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Proceedings of the Nova Scotian Institute of Science (2015)

posted Mar 18, 2015, 4:13 PM by SOS SaveOceanScience   [ updated Mar 18, 2015, 4:13 PM ]
Volume 48 Part 1, pp. 1-3


The growing role of citizen science in monitoring
environmental change – achieving a balance
with government programs?1
The evidence is becoming clearer, day by day, that changes are occurring
at the global level in weather, climate, the oceans, land use
and population distribution, all of which have serious implications for
natural ecosystems and their inhabitants, in Canada and beyond. At
the same time, government (public service) programs in recent years
involving long term monitoring of the Canadian environment have
been drastically reduced. This has affected our ability to detect spatial
and temporal changes in a range of indicators, thereby inhibiting the
ability of policy and decision makers to respond in a timely way to
environmental changes. For example, Canada’s exemplary Environmental
Monitoring and Assessment Network (EMAN) that initiated
Nature Watch, a national citizen science monitoring program (www., ceased operation in 2010; its last regional workshop was
held in 2006. Many EMAN-linked programs, in and out of government,
have either stopped due to loss of funding and staff, or are just
struggling to survive. Although a change in the federal government
may reverse the pattern and essential monitoring may eventually
resume in earnest, valuable data and information for recent years
have been lost forever.
This situation highlights the pivotal role of citizen science, particularly
when it is directed at monitoring the various natural environments
in Canada and in our region. Such activity by non-government organizations
(NGOs) is no longer just a valued supplement to government
sponsored programs; in many cases, it has replaced them. However,
this situation raises some questions, to be pondered by members of
NSIS and the broad environmental community– is this trend towards
an enhanced role for citizen science good for the country? How reliable
are data and information gathered by citizen groups? Where do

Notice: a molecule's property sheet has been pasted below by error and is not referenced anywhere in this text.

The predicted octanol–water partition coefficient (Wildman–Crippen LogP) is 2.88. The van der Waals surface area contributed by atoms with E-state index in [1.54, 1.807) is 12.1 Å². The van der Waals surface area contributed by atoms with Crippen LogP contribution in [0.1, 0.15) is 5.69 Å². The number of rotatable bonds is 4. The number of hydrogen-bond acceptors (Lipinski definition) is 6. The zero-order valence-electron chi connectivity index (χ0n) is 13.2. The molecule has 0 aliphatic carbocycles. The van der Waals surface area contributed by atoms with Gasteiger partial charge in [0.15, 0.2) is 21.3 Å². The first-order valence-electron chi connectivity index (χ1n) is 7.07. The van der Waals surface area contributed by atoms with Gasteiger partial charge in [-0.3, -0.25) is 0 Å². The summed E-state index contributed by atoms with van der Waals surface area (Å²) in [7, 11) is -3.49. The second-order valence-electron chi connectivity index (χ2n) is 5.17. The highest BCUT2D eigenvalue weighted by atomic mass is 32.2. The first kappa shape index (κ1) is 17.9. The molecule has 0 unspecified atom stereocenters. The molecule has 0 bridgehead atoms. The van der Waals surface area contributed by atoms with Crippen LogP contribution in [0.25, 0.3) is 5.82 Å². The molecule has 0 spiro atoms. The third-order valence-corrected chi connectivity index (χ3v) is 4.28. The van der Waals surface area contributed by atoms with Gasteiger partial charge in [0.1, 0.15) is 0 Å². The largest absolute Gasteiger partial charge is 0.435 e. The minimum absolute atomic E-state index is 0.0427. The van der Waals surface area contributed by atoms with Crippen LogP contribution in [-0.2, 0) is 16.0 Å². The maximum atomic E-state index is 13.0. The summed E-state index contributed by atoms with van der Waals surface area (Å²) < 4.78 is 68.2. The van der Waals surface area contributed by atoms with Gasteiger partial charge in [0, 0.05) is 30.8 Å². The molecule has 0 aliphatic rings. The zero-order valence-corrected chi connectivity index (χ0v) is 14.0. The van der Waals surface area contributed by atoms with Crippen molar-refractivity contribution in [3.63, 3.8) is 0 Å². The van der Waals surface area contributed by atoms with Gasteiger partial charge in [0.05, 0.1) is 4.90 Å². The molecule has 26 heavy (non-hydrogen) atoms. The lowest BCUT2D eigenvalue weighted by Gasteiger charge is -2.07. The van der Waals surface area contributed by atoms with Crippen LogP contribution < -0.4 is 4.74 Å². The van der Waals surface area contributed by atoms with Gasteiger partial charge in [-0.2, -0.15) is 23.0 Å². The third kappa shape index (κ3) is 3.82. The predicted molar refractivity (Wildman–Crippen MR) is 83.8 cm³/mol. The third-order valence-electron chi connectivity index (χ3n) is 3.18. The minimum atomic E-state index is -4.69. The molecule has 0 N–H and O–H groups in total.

such data reside? Who writes and reviews the various reports? Who
curates and archives the data and information? How long can citizen
Proceedings of the Nova Scotian Institute of Science (2015)
Volume 48 Part 1, pp. 1-3
1 This article celebrates the 40th Anniversary of the Halifax Field Naturalists, founded in
1975. A description of its activities, together with its excellent Newsletters, can be found
at .
groups continue and under what funding envelope (i.e., some monitoring,
such as for water quality and chemicals in sediments and tissues,
is very expensive)? If there is going to be greater reliance on citizen
science, such fundamental questions demand credible answers!
The respected role of citizen-led science has been shown particularly
well by programs such as the Christmas Bird Count across Canada and
the USA, and in Nova Scotia with the Spring Peeper Count and the
Kejimkujik Common Loon Survey. In Halifax, there is the monthly
reporting of anecdotal observations of plants, wildlife, and habitats,
as well as related talks, by the Halifax Field Naturalists (HFN); this
society, affiliated with Nature Canada and Nature Nova Scotia, is
celebrating its 40th anniversary in 2015, a truly remarkable achievement.
Bird populations, a key indicator of general ecosystem health,
are monitored by the Nova Scotia Bird Society. Both of these local
groups keep records. Of a more general nature is the annual Clean
Nova Scotia beach clean-up and recording of marine litter, the Clean